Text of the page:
In one day, ‘Baarack’ the sheep lost 80 pounds … of wool

This remarkable Aussie ram had been lost in the woods for at least five years, caregivers say
Barack Baarack, before his epic trim. (Edgar's Mission)

Once a year, sheep get haircuts. Being shorn—that's sheep speak for a full trim—is a mutually beneficial thing. The humans get wool to make lots of warm stuff like sweaters, toques, and blankets. And the sheep get a fresh new look and lighter bounce in their step. Hey, who doesn't feel lighter and sleeker after a good haircut?

Wool is coarse and actually very heavy to carry around. And if you ever doubt this, just ask Baarack.

At some point around five years ago, this Australian merino sheep got lost and wandered the woods. All this time, the ram's wool was growing. And growing. And growing.

Until one day, he was found by a disbelieving person who wasn't sure if he was looking at some sort of walking couch or an animal. In the end, he contacted Edgar's Mission Farm Sanctuary—a place for rescued farm animals. And the staff went to work giving this sheep the trim he needed!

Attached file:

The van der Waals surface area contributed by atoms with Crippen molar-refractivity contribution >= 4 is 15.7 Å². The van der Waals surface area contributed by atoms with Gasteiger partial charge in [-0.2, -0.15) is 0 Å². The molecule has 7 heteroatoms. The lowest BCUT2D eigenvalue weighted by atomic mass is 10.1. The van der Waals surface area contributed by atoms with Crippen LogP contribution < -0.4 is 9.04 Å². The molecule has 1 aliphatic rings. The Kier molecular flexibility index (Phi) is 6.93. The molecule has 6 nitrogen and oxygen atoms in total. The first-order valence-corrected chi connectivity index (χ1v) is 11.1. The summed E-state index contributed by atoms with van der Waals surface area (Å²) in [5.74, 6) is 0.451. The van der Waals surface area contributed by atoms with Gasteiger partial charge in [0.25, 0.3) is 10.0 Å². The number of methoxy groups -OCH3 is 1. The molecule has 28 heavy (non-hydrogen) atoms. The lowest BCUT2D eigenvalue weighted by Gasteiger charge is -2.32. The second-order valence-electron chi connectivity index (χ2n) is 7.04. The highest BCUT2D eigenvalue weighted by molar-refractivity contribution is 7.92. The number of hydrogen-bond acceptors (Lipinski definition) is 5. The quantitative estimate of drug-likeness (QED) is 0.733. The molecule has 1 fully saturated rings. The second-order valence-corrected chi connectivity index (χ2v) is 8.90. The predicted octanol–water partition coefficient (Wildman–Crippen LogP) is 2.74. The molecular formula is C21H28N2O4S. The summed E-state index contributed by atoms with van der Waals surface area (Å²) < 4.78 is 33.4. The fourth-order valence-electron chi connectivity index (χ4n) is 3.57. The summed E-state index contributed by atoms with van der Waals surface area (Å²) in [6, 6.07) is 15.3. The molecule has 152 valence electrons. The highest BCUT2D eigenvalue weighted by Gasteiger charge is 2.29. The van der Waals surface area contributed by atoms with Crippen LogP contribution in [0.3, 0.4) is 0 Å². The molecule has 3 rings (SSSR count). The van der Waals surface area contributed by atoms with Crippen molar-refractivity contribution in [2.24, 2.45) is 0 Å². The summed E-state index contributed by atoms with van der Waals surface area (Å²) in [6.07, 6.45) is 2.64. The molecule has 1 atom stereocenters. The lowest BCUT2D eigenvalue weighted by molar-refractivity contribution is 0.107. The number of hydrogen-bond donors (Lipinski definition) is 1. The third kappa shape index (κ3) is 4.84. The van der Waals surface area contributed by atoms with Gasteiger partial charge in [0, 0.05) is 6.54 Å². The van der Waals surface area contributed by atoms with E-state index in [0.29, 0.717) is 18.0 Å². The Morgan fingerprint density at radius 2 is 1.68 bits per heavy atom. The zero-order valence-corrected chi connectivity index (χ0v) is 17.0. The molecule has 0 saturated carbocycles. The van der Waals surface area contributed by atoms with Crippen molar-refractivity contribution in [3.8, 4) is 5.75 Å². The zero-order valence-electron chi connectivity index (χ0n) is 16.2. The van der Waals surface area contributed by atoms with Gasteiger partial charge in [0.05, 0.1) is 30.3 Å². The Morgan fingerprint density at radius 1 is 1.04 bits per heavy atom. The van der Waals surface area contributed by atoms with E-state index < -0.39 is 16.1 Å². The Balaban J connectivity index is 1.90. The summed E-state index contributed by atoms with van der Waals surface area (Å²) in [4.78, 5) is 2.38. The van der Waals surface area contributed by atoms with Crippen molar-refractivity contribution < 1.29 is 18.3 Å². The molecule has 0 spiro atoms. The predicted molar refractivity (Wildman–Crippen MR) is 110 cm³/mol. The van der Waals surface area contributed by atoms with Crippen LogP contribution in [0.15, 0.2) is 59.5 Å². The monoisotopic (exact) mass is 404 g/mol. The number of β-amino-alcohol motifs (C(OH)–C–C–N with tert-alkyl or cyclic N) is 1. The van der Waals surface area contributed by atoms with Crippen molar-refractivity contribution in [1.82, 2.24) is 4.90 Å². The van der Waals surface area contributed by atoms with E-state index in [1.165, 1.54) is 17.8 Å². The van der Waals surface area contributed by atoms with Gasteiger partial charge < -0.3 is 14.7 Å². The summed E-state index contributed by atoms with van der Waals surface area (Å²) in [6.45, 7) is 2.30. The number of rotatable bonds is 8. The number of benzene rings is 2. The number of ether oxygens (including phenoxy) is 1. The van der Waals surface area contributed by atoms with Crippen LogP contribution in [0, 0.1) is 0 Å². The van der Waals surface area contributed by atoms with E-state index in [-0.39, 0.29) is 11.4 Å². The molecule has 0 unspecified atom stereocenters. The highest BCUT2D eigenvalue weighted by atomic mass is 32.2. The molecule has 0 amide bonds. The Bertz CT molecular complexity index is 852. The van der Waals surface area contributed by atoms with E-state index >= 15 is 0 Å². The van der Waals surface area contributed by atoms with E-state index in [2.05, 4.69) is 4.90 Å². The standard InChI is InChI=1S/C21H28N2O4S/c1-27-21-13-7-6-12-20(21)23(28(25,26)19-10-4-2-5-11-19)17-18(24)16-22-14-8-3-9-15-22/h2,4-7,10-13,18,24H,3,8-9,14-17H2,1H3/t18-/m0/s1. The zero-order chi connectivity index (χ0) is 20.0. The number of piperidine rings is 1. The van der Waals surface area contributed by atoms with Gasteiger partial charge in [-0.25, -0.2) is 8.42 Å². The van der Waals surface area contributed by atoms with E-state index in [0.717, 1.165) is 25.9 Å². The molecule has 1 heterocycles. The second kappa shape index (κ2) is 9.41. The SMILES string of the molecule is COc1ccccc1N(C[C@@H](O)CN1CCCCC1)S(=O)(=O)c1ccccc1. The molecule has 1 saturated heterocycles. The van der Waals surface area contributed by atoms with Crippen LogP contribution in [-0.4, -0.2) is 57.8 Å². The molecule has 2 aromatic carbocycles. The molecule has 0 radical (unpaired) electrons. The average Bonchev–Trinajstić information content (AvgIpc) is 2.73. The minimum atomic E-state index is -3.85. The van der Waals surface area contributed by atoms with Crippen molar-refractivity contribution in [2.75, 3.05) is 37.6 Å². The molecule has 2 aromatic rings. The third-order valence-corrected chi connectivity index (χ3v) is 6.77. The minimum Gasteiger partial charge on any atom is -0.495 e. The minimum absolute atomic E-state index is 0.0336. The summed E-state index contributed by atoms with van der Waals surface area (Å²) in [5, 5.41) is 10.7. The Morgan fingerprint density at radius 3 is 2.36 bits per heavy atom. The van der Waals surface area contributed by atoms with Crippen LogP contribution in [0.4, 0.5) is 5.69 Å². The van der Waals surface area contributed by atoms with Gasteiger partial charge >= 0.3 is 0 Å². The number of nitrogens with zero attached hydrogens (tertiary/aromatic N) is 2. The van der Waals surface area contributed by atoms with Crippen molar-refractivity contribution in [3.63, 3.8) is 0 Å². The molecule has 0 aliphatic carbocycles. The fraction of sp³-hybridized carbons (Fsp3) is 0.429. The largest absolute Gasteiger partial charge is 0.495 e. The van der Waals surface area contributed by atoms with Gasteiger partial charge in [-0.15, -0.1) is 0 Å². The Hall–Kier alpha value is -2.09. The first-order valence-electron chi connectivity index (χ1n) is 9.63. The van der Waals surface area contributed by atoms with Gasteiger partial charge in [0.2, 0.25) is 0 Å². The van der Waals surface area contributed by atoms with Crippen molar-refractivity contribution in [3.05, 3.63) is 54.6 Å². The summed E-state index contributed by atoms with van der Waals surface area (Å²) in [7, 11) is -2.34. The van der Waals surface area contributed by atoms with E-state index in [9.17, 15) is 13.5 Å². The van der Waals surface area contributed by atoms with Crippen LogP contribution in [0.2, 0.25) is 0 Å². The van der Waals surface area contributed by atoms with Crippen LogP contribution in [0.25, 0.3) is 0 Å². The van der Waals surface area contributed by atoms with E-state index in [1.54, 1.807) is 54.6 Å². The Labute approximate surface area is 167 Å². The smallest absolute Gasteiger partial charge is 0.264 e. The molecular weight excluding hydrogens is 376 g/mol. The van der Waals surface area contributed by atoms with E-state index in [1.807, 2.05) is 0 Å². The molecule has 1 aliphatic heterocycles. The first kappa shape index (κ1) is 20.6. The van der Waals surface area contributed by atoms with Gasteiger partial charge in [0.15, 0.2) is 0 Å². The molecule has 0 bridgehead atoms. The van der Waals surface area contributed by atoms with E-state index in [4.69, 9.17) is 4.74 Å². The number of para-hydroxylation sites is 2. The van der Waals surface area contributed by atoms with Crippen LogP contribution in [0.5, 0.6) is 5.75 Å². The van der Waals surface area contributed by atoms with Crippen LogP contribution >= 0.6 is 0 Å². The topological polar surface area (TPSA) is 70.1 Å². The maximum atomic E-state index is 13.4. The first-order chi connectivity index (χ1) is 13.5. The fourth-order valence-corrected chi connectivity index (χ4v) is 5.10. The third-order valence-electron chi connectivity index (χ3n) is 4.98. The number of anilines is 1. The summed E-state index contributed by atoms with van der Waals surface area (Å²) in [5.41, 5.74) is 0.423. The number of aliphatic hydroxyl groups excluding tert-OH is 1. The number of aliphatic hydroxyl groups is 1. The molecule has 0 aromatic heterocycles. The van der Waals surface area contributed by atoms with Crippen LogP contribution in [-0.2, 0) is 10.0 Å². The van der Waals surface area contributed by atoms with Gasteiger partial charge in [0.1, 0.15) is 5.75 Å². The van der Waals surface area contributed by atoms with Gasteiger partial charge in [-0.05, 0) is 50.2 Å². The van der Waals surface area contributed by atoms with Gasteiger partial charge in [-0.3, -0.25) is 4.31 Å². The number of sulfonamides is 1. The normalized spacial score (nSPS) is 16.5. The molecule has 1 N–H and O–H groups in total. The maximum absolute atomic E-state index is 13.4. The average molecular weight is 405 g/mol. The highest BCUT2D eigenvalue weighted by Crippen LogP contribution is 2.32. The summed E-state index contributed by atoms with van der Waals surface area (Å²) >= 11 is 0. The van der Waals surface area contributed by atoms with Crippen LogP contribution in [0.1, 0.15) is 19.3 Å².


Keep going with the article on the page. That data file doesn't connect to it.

As much as ten-year-old

As detailed in this video from The Dodo, the staff there had to be extremely careful. Not only was Baarack unfamiliar with and scared of humans, trying to cut his matted, dirty, bug-infested, stick-laden wool was not going to be easy. But there was no question the wool had to go—the ram could barely move and was carrying a knee-buckling 35 kilograms (77 pounds) of wool.

That's the equivalent to a ten-year-old human on his back 24/7. (And enough to make over 60 sweaters!)

The end result is well worth seeing, as today Baarack truly does have a bounce back in his step—he's lean and getting stronger everyday!

Watch the video below. It's baaa-utiful!

By the way, after watching this, you might have a question. Why aren't wild sheep walking around looking like some lost furniture collection from your grandparents' basement. Good question!

Wild sheep shed their coats every year. But domesticated, or farm, sheep? They do not. They have grown used to being shorn every year by their owners.

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